The White Zone: Who’s Hot and Who’s Not After Five Races

“The white zone is for immediate loading and unloading…” and I need to unload on who’s been performing and who’s been lacking so far in 2016.

After a wild first five races of the 2016 NASCAR campaign, we’re taking a weekend breather for Easter. Since I haven’t done one of these in awhile, I decided to climb atop my soapbox and tell you whom I believe is hot so far and who’s not so far.

For this list, I’m only counting drivers that weren’t expected to be driving at the level they are as drivers who are hot. I won’t include drivers like Kevin Harvick or Jimmie Johnson because we all expect them to perform well. For drivers who are not, I’m only including those who were expected to perform better than they are at the moment. That means you won’t see Danica Patrick on this list.

Without further ado, let’s begin.

Who’s hot #1: Austin Dillon

Photo Credit: Brian Lawdermilk/NASCAR via Getty Images
Austin Dillon is looking great so far. Photo: Brian Lawdermilk/NASCAR via Getty Images

I think it’s safe to say that 2016 is looking to be a career season for Austin Dillon.

The driver of the No. 3 Richard Childress Racing Chevrolet has had finishes of ninth, 11th, fifth, ninth and 24th to start out his third full season in the Sprint Cup Series. He had an average finish of 17.5 in 2014 and 21.0 in 2015 through the entire 36-race stretch. In 2016, his average is 11.6 through five. At this point in 2014, he had just one top-10 finish and no top-five. At this point in 2015, he had neither a top-10 nor top-five finish. He’s easily bested both through five races in 2016.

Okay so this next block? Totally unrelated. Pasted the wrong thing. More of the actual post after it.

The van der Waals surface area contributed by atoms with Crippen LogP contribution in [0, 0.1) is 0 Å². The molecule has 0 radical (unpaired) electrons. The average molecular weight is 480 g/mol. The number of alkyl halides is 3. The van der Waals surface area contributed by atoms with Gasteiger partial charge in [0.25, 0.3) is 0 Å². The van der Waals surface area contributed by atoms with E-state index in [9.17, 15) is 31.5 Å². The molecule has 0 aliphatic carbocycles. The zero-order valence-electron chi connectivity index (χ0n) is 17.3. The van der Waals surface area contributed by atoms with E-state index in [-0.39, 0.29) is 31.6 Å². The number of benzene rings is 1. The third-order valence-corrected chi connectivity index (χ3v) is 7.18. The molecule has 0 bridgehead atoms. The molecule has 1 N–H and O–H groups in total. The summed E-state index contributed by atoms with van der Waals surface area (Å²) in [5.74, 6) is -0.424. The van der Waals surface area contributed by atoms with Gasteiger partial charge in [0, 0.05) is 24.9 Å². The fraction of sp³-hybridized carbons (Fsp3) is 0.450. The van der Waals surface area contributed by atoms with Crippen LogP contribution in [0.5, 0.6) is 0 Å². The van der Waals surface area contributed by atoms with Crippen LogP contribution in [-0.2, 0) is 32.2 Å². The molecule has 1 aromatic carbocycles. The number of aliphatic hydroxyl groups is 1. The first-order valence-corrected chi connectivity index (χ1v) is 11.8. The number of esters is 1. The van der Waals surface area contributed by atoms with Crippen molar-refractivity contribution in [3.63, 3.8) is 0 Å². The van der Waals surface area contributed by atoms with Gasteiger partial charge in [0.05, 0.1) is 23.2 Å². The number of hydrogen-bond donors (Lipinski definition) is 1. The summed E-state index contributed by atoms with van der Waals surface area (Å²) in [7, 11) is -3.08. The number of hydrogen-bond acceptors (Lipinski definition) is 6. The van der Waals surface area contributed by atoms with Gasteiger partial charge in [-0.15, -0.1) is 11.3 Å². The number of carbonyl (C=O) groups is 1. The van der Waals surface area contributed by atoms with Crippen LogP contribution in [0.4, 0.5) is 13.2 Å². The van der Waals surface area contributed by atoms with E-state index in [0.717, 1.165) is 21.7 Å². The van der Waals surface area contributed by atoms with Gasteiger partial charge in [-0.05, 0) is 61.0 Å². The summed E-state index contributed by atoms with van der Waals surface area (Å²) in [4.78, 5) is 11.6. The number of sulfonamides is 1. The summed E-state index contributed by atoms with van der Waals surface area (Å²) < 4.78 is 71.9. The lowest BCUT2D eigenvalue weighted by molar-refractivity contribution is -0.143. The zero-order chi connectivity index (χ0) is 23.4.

This would appear to be a sign that RCR is finally making ground and becoming a competitive organization again, but teammates Paul Menard and Ryan Newman have been lagging toward the back-end of the front half of the field with a finishing average of around 20th for both drivers.

Either way, I have no reason to believe Dillon won’t continue his strong run as we head into Martinsville. I even believe that he’ll finally break through and win a race or two this season.

Who’s not #1: Kyle Larson

2016 has not been too kind so far to Kyle Larson. Photo: Getty Images
2016 has not been too kind so far to Kyle Larson. Photo: Getty Images

While things are looking great for one driver of the 2014 rookie class, Kyle Larson has been unable to mount any great drives.

After a seventh-place finish in the Daytona 500, the driver of the No. 42 Chip Ganassi Racing Chevrolet and 2014 rookie of the year was looking to rebound from a disappointing 2015 season with the low downforce package that many said would favor drivers like Larson. This, however, has not been the case.

With finishes of seventh, 26th, 34th, 12th and 39th, 2016 is looking to be a continuation of 2015. But by this point in 2015, he already had two top-10 finishes and those were at tracks other than Daytona.